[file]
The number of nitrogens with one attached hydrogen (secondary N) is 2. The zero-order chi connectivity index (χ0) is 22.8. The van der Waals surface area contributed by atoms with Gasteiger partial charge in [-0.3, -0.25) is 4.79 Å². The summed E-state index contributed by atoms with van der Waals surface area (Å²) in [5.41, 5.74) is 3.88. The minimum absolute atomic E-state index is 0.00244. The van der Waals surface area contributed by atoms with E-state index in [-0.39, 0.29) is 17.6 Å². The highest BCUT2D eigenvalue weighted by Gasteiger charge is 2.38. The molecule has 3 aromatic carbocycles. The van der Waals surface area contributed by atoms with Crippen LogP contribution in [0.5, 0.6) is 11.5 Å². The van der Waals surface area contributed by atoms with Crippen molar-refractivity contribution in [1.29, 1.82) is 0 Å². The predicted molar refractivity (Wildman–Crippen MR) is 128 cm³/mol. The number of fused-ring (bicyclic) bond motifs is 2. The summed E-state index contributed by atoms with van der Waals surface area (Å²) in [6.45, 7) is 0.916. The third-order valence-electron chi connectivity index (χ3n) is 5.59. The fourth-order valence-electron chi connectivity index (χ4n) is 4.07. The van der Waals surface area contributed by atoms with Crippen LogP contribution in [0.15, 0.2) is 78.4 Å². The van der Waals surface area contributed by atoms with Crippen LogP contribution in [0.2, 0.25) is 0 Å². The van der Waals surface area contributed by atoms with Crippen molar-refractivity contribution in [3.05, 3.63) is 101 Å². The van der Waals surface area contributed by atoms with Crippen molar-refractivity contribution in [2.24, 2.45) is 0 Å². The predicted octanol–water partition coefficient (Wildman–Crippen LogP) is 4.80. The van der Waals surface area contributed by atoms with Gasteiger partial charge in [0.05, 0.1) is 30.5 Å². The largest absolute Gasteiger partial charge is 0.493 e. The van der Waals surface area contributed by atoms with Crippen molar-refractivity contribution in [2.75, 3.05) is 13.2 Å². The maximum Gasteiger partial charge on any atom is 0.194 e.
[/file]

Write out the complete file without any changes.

The number of nitrogens with one attached hydrogen (secondary N) is 2. The zero-order chi connectivity index (χ0) is 22.8. The van der Waals surface area contributed by atoms with Gasteiger partial charge in [-0.3, -0.25) is 4.79 Å². The summed E-state index contributed by atoms with van der Waals surface area (Å²) in [5.41, 5.74) is 3.88. The minimum absolute atomic E-state index is 0.00244. The van der Waals surface area contributed by atoms with E-state index in [-0.39, 0.29) is 17.6 Å². The highest BCUT2D eigenvalue weighted by Gasteiger charge is 2.38. The molecule has 3 aromatic carbocycles. The van der Waals surface area contributed by atoms with Crippen LogP contribution in [0.5, 0.6) is 11.5 Å². The van der Waals surface area contributed by atoms with Crippen molar-refractivity contribution in [1.29, 1.82) is 0 Å². The predicted molar refractivity (Wildman–Crippen MR) is 128 cm³/mol. The number of fused-ring (bicyclic) bond motifs is 2. The summed E-state index contributed by atoms with van der Waals surface area (Å²) in [6.45, 7) is 0.916. The third-order valence-electron chi connectivity index (χ3n) is 5.59. The fourth-order valence-electron chi connectivity index (χ4n) is 4.07. The van der Waals surface area contributed by atoms with Crippen LogP contribution in [0.15, 0.2) is 78.4 Å². The van der Waals surface area contributed by atoms with Crippen LogP contribution in [0.2, 0.25) is 0 Å². The van der Waals surface area contributed by atoms with Crippen molar-refractivity contribution in [3.05, 3.63) is 101 Å². The van der Waals surface area contributed by atoms with Crippen molar-refractivity contribution in [2.24, 2.45) is 0 Å². The predicted octanol–water partition coefficient (Wildman–Crippen LogP) is 4.80. The van der Waals surface area contributed by atoms with Gasteiger partial charge in [0.05, 0.1) is 30.5 Å². The largest absolute Gasteiger partial charge is 0.493 e. The van der Waals surface area contributed by atoms with Crippen molar-refractivity contribution in [2.75, 3.05) is 13.2 Å². The maximum Gasteiger partial charge on any atom is 0.194 e.